The Biblical basis of Christfulness
The English term Christfulness consists of two words, Christ and Fullness. Fullness is a quality or state of being full (Webster), and can be understood as saturation and completeness, abundance and richness, wholeness. CFN thus can be described as being filled or saturated by Christ, surrounded by and drenched in Him.
The term Christfulness thus is a construct, but its content comes from the New Testament that speaks of the fullness of Christ / τὸ πλήρωμα τοῦ χριστοῦ (to pleroma tou Christou) or God’s fullness revealed in him. The relevant passages are quoted below followed by short expositions.
Codex Vaticanus: the end of Luke’s gospel and opening of John’s gospel.
And the Word became flesh, and dwelt among us, and we saw His glory, glory as of the only begotten from the Father, full of grace and truth.
For of His fullness we have all received, and grace upon grace.
These verses are taken from the Prologue of John’s gospel. The prologue is an interpretation of the creation narrative in Genesis 1. John states that God’s Logos (Word/Dao) was with God from before the world was created, and not only that, but the Logos was also God. It is through the agency of the Logos that God creates the world. John agrees with the Nicene Creed, Jesus Christ is “the Son of God, the Only-begotten, Begotten of the Father before all ages, Light of Light, Very God of Very God, Begotten, not made; of one essence with the Father; by whom all things were made:” The Logos reveals God in creating the world and in upholding creation; he reveals that God is grace and truth. All that God is, is revealed in the Son of God, so that it may be seen in nature because the Logos has imprinted its image in creation in such a way that humans may follow the Dao and live in accordance with it. And yet humans due to sin do not realize it. “He came to his own, but his own did not accept him” (John 1,11); we loved darkness more than light, lie more than truth. For this reason, the Logos had to become a human being to reveal God’s fullness of grace and truth where the attention of humankind was bound. Christ shares his fullness, which is God’s fullness, with us, so that we may live in the Light and have everlasting life in Christ, grace upon grace.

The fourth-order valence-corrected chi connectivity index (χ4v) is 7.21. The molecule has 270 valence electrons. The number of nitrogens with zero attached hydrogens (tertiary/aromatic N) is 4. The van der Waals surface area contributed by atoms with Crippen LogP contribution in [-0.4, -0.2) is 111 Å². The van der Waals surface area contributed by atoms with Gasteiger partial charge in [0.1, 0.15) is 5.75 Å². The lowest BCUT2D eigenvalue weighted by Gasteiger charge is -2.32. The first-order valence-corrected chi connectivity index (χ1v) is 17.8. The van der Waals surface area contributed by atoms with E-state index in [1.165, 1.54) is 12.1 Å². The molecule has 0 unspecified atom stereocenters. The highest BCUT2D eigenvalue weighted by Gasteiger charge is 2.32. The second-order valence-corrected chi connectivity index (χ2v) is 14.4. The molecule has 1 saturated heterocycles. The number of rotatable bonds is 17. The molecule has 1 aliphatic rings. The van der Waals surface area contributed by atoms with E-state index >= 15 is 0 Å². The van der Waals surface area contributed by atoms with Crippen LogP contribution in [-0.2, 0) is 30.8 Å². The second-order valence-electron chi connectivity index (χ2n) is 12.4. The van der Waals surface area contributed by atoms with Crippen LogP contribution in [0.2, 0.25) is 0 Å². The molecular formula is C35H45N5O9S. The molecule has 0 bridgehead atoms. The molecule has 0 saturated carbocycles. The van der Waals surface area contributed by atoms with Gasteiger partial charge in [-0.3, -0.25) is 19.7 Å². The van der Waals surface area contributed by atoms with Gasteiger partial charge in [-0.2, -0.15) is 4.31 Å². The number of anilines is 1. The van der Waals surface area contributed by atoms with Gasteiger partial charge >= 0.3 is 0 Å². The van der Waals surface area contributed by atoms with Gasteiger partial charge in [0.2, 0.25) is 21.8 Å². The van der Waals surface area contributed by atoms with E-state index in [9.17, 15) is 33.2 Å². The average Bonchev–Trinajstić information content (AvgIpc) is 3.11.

For it was the Father’s good pleasure for all the fullness to dwell in Him,
For in Him all the fullness of Deity dwells in bodily form, and in Him you have been made complete, and He is the head over all rule and authority.
Paul in the book of Colossians also speak of Christ’s fullness as a revelation of God. The first statement is that God willed all fullness to be found in Christ. This statement is found in what probably is an early Christian hymn that Paul quotes. The first part of the hymn states that Christ is the image of the unseen God (1:15) and it speaks of creation. Christ is as in John’s prologue preexistent as God’s agent in creating the world, and everything is created through him and for him and is kept together in him (1:16-17). As the one revealing God in creation, he is also the head of the Church that is his body (1:18). The second part of the hymn deals with Christ as God’s agent of salvation, as God’s fullness is found in him so that everything whether in heaven or earth should be reconciled to God through Christ “by making peace through his death on the cross” (1:20).